The past month or so, I’ve been remiss in my duties as tita to my three nieces and one nephew. Sunday lunch has been a tradition in the family, until recently when I became preoccupied with my own activities. To make up for the past weeks, I decided to take everyone out to dinner at Adarna Food and Culture. I have heard great things about the place but there were always other interesting restaurants to try (some of them very disappointing). Since Adarna is located near my brother’s house, I thought maybe this is the time to go.
The elegant flourish in their logo was a sign that the owners had taste. I quietly savored the arched entrances and covered walkways that partially cloistered the open patio. I noted the colored glass panels on the doors, the same ones used by my sister-in-law in their renovated home. The capiz windows used as wall panels, old newspapers encased in glass, paintings by Filipino artists, the intricately carved chairs and tables–everything was tastefully done.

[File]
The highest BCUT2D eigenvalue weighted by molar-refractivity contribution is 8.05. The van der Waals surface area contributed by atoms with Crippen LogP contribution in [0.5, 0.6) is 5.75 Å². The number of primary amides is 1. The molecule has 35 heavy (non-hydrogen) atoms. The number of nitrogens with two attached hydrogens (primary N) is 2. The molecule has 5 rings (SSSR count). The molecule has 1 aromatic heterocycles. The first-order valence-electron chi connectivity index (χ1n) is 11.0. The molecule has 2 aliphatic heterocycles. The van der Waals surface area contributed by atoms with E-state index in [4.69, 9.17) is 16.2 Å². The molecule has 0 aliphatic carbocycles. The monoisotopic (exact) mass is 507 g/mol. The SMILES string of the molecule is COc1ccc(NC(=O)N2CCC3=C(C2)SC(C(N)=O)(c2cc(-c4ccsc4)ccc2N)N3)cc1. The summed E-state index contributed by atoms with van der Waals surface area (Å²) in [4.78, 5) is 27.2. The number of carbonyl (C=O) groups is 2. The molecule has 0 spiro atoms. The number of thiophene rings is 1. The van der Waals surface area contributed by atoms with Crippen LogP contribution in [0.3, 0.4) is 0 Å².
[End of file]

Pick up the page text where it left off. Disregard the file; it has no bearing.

The food they serve is Filipino heirloom cuisine. The chef and owners painstakingly dug up old specialties through research and interviews and kept their cooking methods as close to the original as possible. We ordered the sigarillas salad (P154, a good start), adobong Batangas a la Adarna (P176, shared by the architect-granddaughter of a prominent family from Batangas City), dinakdakan (P134, an Ilocano take on sisig. This version was hot), pancit 1913 (P280), chicken relleno (P448, from a 1940s recipe book), kaldereta antigo and Batanes yellow rice (its color derived from locally grown turmeric). I particularly enjoyed the dinakdakan and adobo, but I must admit none of the dishes stood out and “sang.” Still, I was quite taken by the place that I embraced even the good though lackluster fare. In fact, I’m willing to go back a second time.
Adarna Food and Culture, 119 Kalayaan Avenue, QC. A few establishments away from Trellis. Phone no. (632) 9268712; mobile (63) 917-9618113